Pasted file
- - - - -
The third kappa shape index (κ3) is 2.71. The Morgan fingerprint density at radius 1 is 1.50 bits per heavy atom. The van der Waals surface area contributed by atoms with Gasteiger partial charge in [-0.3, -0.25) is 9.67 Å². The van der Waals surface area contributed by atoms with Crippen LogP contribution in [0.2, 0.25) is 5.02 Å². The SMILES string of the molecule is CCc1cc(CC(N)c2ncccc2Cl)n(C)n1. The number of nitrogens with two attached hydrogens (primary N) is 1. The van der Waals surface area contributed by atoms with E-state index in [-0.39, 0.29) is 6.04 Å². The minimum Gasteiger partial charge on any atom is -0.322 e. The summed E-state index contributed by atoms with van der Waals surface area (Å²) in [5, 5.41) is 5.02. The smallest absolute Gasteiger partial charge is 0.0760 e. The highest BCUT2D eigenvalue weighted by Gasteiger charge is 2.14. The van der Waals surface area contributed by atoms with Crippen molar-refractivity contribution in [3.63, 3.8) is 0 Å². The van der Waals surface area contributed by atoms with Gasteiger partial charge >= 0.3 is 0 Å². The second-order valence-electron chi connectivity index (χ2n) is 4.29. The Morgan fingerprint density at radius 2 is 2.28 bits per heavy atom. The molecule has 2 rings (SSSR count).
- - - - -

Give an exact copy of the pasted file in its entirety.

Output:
The third kappa shape index (κ3) is 2.71. The Morgan fingerprint density at radius 1 is 1.50 bits per heavy atom. The van der Waals surface area contributed by atoms with Gasteiger partial charge in [-0.3, -0.25) is 9.67 Å². The van der Waals surface area contributed by atoms with Crippen LogP contribution in [0.2, 0.25) is 5.02 Å². The SMILES string of the molecule is CCc1cc(CC(N)c2ncccc2Cl)n(C)n1. The number of nitrogens with two attached hydrogens (primary N) is 1. The van der Waals surface area contributed by atoms with E-state index in [-0.39, 0.29) is 6.04 Å². The minimum Gasteiger partial charge on any atom is -0.322 e. The summed E-state index contributed by atoms with van der Waals surface area (Å²) in [5, 5.41) is 5.02. The smallest absolute Gasteiger partial charge is 0.0760 e. The highest BCUT2D eigenvalue weighted by Gasteiger charge is 2.14. The van der Waals surface area contributed by atoms with Crippen molar-refractivity contribution in [3.63, 3.8) is 0 Å². The van der Waals surface area contributed by atoms with Gasteiger partial charge >= 0.3 is 0 Å². The second-order valence-electron chi connectivity index (χ2n) is 4.29. The Morgan fingerprint density at radius 2 is 2.28 bits per heavy atom. The molecule has 2 rings (SSSR count).